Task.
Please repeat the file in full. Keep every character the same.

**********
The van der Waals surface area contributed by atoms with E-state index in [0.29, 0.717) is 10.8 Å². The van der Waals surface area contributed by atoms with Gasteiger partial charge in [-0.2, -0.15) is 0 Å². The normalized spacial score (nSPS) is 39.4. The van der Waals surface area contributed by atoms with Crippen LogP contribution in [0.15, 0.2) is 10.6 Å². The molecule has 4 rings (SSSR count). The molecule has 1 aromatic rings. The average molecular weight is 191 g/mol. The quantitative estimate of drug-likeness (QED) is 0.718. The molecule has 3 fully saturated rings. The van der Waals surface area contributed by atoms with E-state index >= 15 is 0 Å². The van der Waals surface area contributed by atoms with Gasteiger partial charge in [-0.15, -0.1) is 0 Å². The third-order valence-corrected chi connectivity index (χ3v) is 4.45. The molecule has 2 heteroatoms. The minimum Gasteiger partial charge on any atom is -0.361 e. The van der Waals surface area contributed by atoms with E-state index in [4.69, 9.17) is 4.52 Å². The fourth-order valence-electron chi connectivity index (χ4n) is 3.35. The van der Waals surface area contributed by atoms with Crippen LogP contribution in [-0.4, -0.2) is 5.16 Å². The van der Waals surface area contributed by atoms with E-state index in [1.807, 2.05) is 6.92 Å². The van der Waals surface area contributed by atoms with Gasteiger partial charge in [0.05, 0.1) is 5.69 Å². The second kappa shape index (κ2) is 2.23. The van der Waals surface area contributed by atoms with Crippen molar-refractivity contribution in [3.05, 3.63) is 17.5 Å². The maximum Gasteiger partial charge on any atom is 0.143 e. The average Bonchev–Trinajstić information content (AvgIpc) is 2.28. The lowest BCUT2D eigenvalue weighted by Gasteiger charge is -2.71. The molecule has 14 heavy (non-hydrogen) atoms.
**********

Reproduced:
The van der Waals surface area contributed by atoms with E-state index in [0.29, 0.717) is 10.8 Å². The van der Waals surface area contributed by atoms with Gasteiger partial charge in [-0.2, -0.15) is 0 Å². The normalized spacial score (nSPS) is 39.4. The van der Waals surface area contributed by atoms with Crippen LogP contribution in [0.15, 0.2) is 10.6 Å². The molecule has 4 rings (SSSR count). The molecule has 1 aromatic rings. The average molecular weight is 191 g/mol. The quantitative estimate of drug-likeness (QED) is 0.718. The molecule has 3 fully saturated rings. The van der Waals surface area contributed by atoms with E-state index >= 15 is 0 Å². The van der Waals surface area contributed by atoms with Gasteiger partial charge in [-0.15, -0.1) is 0 Å². The third-order valence-corrected chi connectivity index (χ3v) is 4.45. The molecule has 2 heteroatoms. The minimum Gasteiger partial charge on any atom is -0.361 e. The van der Waals surface area contributed by atoms with E-state index in [4.69, 9.17) is 4.52 Å². The fourth-order valence-electron chi connectivity index (χ4n) is 3.35. The van der Waals surface area contributed by atoms with Crippen LogP contribution in [-0.4, -0.2) is 5.16 Å². The van der Waals surface area contributed by atoms with E-state index in [1.807, 2.05) is 6.92 Å². The van der Waals surface area contributed by atoms with Gasteiger partial charge in [0.05, 0.1) is 5.69 Å². The second kappa shape index (κ2) is 2.23. The van der Waals surface area contributed by atoms with Crippen molar-refractivity contribution in [3.05, 3.63) is 17.5 Å². The maximum Gasteiger partial charge on any atom is 0.143 e. The average Bonchev–Trinajstić information content (AvgIpc) is 2.28. The lowest BCUT2D eigenvalue weighted by Gasteiger charge is -2.71. The molecule has 14 heavy (non-hydrogen) atoms.